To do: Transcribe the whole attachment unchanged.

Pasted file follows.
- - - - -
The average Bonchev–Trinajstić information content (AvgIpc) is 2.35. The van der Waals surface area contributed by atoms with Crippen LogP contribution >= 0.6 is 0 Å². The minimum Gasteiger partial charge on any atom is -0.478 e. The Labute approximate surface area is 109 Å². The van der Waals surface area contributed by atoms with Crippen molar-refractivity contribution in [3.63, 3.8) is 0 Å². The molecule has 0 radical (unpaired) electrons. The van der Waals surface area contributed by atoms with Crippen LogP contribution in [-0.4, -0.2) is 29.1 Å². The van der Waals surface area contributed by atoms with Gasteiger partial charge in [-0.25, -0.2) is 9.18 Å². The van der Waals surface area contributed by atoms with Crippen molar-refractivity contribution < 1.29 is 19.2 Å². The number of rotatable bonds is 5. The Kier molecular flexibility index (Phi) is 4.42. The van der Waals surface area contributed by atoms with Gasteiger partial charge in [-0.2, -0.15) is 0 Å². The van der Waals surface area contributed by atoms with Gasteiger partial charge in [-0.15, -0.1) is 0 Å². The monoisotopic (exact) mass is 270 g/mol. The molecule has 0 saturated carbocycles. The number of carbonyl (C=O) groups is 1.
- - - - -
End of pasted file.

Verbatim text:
The average Bonchev–Trinajstić information content (AvgIpc) is 2.35. The van der Waals surface area contributed by atoms with Crippen LogP contribution >= 0.6 is 0 Å². The minimum Gasteiger partial charge on any atom is -0.478 e. The Labute approximate surface area is 109 Å². The van der Waals surface area contributed by atoms with Crippen molar-refractivity contribution in [3.63, 3.8) is 0 Å². The molecule has 0 radical (unpaired) electrons. The van der Waals surface area contributed by atoms with Crippen LogP contribution in [-0.4, -0.2) is 29.1 Å². The van der Waals surface area contributed by atoms with Gasteiger partial charge in [-0.25, -0.2) is 9.18 Å². The van der Waals surface area contributed by atoms with Crippen molar-refractivity contribution < 1.29 is 19.2 Å². The number of rotatable bonds is 5. The Kier molecular flexibility index (Phi) is 4.42. The van der Waals surface area contributed by atoms with Gasteiger partial charge in [-0.2, -0.15) is 0 Å². The van der Waals surface area contributed by atoms with Gasteiger partial charge in [-0.15, -0.1) is 0 Å². The monoisotopic (exact) mass is 270 g/mol. The molecule has 0 saturated carbocycles. The number of carbonyl (C=O) groups is 1.